Three days after an advisory was disclosed for a critical remote code execution vulnerability in F5’s BIG-IP, active attempts to exploit vulnerable hosts have been observed in the wild.
Update July 8, 2020: F5 has provided updated mitigation details after reports that researchers had discovered a way to bypass some of the mitigations. The Solutions section of our blog has been updated accordingly.
On June 30, F5 Networks published support articles identified as K52145254 and K43638305 to address two vulnerabilities in BIG-IP, its family of products which includes software and hardware solutions that provide access control, application availability and security solutions. These products include:
- Local Traffic Manager (LTM)
- Application Acceleration Manager (AAM)
- Advanced Firewall Manager (AFM)
- Access Policy Manager (APM)
- Application Security Manager (ASM)
- Domain Name System (DNS)
- Fraud Protection Service (FPS)
- Global Traffic Manager (GTM)
- Link Controller
- Policy Enforcement Manager (PEM)
The vulnerabilities were disclosed to F5 by Mikhail Klyuchnikov, a senior web application security researcher at Positive Technologies.
CVE-2020-5902 is a critical vulnerability in the BIG-IP Traffic Management User Interface (TMUI) also known as the Configuration Utility. The vulnerability received a CVSSv3 rating of 10.0, the highest possible score. The vulnerability is exploitable when network access to the TMUI is exposed via the BIG-IP management port or Self IPs. Successful exploitation of this flaw would grant an attacker a variety of privileges, including the ability to execute arbitrary system commands or Java code, create or delete files, as well as disable services on the vulnerable host. The advisory states that the vulnerability could also “result in complete system compromise.”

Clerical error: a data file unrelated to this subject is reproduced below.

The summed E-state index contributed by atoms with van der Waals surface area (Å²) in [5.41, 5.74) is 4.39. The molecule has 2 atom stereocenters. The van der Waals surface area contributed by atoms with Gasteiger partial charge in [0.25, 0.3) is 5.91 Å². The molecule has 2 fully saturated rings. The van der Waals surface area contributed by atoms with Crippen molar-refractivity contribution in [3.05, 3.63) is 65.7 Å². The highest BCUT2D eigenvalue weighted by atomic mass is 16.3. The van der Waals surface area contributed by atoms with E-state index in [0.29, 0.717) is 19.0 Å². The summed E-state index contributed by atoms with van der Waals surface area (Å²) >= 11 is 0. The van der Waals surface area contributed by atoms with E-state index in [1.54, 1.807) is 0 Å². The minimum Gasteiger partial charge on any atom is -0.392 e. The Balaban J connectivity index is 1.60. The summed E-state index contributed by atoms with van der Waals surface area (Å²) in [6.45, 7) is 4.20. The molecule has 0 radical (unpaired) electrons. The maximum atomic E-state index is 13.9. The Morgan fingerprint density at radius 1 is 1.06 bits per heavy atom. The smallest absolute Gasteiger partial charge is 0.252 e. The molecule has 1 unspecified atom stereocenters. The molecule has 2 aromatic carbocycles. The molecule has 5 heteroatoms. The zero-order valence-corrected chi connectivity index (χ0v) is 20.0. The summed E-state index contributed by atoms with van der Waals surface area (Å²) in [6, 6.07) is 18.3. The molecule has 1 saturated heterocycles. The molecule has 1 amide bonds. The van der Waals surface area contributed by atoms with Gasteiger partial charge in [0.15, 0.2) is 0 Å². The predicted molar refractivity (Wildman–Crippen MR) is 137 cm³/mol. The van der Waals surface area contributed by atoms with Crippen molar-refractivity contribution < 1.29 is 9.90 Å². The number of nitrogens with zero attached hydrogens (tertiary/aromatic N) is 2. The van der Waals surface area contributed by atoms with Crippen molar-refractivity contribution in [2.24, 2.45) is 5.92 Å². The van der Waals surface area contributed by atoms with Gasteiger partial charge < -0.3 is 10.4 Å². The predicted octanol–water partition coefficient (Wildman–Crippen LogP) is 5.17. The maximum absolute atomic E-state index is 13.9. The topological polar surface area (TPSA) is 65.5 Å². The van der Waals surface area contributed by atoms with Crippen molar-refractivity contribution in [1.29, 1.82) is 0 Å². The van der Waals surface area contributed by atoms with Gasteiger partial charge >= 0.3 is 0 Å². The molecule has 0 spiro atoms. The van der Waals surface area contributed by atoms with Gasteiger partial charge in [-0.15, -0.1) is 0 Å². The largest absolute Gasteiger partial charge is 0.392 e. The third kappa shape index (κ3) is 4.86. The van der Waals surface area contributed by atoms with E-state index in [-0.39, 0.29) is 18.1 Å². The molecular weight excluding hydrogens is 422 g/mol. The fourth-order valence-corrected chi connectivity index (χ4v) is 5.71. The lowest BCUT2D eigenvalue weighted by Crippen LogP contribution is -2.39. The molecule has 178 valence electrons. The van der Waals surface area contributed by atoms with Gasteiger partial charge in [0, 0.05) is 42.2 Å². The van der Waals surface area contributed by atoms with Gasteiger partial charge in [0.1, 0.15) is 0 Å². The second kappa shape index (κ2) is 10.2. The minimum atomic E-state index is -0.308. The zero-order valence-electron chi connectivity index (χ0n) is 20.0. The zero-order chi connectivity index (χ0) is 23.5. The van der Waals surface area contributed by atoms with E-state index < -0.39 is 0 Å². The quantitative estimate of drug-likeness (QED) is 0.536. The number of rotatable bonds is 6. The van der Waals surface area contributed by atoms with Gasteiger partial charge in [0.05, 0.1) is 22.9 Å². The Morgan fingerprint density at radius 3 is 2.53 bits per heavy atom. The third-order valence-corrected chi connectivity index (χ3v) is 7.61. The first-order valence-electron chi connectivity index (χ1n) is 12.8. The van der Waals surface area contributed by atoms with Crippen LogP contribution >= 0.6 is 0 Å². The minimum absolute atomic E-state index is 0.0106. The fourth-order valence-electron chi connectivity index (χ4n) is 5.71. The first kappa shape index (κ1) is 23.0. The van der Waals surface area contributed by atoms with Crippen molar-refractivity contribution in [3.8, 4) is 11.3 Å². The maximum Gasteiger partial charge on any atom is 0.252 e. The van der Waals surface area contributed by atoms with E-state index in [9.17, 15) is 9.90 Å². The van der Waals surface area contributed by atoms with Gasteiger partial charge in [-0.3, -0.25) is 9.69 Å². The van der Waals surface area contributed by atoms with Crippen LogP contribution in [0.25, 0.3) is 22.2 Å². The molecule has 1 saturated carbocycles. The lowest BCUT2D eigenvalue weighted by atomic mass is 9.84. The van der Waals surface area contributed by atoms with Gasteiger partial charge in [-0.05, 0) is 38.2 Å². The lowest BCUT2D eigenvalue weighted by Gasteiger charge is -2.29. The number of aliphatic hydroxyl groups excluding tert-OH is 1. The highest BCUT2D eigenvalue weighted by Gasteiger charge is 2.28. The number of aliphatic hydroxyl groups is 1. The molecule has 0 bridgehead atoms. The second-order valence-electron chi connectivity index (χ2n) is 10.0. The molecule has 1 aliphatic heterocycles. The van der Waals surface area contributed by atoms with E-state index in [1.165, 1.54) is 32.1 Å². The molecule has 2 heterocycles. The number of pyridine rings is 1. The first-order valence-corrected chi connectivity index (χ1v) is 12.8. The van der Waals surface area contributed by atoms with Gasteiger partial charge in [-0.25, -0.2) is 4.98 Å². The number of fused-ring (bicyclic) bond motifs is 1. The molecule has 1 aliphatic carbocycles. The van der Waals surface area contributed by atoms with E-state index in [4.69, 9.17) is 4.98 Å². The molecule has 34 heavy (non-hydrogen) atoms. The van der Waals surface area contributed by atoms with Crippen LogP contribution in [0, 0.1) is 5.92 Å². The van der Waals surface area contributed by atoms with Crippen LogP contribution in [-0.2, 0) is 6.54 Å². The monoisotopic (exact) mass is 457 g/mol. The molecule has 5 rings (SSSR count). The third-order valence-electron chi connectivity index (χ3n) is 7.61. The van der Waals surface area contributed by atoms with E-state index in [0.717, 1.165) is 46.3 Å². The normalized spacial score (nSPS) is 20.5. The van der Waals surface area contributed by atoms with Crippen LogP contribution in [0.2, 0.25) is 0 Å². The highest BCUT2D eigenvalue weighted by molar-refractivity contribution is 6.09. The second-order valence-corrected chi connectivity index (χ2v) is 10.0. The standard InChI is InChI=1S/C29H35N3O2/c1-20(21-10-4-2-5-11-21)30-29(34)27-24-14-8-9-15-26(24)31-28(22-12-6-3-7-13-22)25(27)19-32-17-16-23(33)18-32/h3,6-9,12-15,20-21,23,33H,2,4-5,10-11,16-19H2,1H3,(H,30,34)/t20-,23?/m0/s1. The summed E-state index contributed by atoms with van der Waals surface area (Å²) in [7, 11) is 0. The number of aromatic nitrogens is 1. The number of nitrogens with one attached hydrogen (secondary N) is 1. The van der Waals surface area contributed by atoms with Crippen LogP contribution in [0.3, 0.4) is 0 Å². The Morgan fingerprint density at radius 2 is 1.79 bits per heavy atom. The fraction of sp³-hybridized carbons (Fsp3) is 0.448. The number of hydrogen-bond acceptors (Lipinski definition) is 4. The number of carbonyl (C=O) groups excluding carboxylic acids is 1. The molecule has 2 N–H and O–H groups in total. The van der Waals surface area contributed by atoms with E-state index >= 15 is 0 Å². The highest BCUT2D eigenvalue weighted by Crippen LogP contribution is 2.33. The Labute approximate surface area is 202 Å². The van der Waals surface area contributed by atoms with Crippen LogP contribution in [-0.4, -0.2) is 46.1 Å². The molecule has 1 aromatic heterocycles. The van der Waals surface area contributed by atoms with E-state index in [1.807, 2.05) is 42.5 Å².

Another path traversal flaw emerges
CVE-2020-5902 evokes comparisons to CVE-2019-19781, a remote code execution vulnerability in the Citrix Application Delivery Controller (ADC) and Gateway that was disclosed in December 2019, and for which exploit scripts quickly emerged. Both vulnerabilities are path traversal flaws in their respective products, and the Citrix vulnerability was also discovered by Klyuchnikov.
Default configuration exposure of TMUI
TMUI also runs on Self IPs by default. So a lot of orgs accidentally/lazily exposed it when setting up VLANs for their public IPs.— Ben Goerz (@bengoerz) July 4, 2020
A senior security engineer at F5 elaborated further that BIG-IP versions 11.5.3 and later have switched the default behavior of Self IPs to “Allow None,” whereas versions 11.5.2 and prior use “Allow Default” for Self IPs. They added that when upgrading from a previous version, the existing configuration is carried over, including on devices after 11.5.3. Users will need to update this configuration after upgrading.
Correct. 11.5.3 and later releases have Allow None as default for Self-IPs. 11.5.2 and earlier have Allow Default.— MegaZone (@megazone) July 4, 2020
Note that upgrading from earlier versions keeps the existing config. So if the config dates back to an older version this may need to be changed.
Over 8,000 accessible hosts with exposed management ports
According to Nate Warfield from Microsoft's Security Response Center, there are over 8,000 accessible hosts with exposed management ports.
Security researcher Kushagra Pathak has scanned over 12,000 hosts and confirmed around 8,500 remain vulnerable.
Active exploitation observed in the wild
According to several reports, active scanning and exploitation of CVE-2020-5902 have already been observed. NCC Group specifically notes that attackers are leveraging the vulnerability to try to capture “web.xml” or “/etc/hosts” from vulnerable hosts.